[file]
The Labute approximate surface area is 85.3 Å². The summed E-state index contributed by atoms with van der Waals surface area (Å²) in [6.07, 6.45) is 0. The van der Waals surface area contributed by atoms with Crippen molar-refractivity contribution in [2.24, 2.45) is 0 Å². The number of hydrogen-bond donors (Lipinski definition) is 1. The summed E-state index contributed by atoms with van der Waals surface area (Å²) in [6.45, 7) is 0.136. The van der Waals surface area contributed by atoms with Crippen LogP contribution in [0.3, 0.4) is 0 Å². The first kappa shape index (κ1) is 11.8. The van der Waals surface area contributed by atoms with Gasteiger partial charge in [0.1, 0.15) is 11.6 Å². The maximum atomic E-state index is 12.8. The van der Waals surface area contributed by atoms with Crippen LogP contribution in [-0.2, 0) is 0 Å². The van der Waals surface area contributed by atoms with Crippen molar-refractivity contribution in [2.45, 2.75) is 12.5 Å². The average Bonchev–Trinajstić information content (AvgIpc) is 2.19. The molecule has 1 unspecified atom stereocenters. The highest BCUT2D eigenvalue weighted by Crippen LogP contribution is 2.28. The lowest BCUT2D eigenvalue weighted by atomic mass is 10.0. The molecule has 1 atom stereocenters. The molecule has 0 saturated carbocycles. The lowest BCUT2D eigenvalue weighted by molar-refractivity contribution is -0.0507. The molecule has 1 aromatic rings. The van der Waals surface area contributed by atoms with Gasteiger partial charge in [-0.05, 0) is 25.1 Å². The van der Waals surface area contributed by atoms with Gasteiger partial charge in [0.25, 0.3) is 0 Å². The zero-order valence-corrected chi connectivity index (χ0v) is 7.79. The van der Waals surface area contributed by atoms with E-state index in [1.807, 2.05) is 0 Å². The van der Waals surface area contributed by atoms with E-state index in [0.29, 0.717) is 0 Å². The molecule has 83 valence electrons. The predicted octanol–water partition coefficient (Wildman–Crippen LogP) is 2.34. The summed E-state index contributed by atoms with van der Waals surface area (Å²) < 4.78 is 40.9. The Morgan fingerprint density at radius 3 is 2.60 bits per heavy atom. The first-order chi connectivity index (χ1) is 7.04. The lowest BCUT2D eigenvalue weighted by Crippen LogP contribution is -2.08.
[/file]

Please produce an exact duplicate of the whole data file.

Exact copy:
The Labute approximate surface area is 85.3 Å². The summed E-state index contributed by atoms with van der Waals surface area (Å²) in [6.07, 6.45) is 0. The van der Waals surface area contributed by atoms with Crippen molar-refractivity contribution in [2.24, 2.45) is 0 Å². The number of hydrogen-bond donors (Lipinski definition) is 1. The summed E-state index contributed by atoms with van der Waals surface area (Å²) in [6.45, 7) is 0.136. The van der Waals surface area contributed by atoms with Crippen LogP contribution in [0.3, 0.4) is 0 Å². The first kappa shape index (κ1) is 11.8. The van der Waals surface area contributed by atoms with Gasteiger partial charge in [0.1, 0.15) is 11.6 Å². The maximum atomic E-state index is 12.8. The van der Waals surface area contributed by atoms with Crippen LogP contribution in [-0.2, 0) is 0 Å². The van der Waals surface area contributed by atoms with Crippen molar-refractivity contribution in [2.45, 2.75) is 12.5 Å². The average Bonchev–Trinajstić information content (AvgIpc) is 2.19. The molecule has 1 unspecified atom stereocenters. The highest BCUT2D eigenvalue weighted by Crippen LogP contribution is 2.28. The lowest BCUT2D eigenvalue weighted by atomic mass is 10.0. The molecule has 1 atom stereocenters. The molecule has 0 saturated carbocycles. The lowest BCUT2D eigenvalue weighted by molar-refractivity contribution is -0.0507. The molecule has 1 aromatic rings. The van der Waals surface area contributed by atoms with Gasteiger partial charge in [-0.05, 0) is 25.1 Å². The van der Waals surface area contributed by atoms with Gasteiger partial charge in [0.25, 0.3) is 0 Å². The zero-order valence-corrected chi connectivity index (χ0v) is 7.79. The van der Waals surface area contributed by atoms with E-state index in [1.807, 2.05) is 0 Å². The van der Waals surface area contributed by atoms with E-state index in [0.29, 0.717) is 0 Å². The molecule has 83 valence electrons. The predicted octanol–water partition coefficient (Wildman–Crippen LogP) is 2.34. The summed E-state index contributed by atoms with van der Waals surface area (Å²) < 4.78 is 40.9. The Morgan fingerprint density at radius 3 is 2.60 bits per heavy atom. The first-order chi connectivity index (χ1) is 7.04. The lowest BCUT2D eigenvalue weighted by Crippen LogP contribution is -2.08.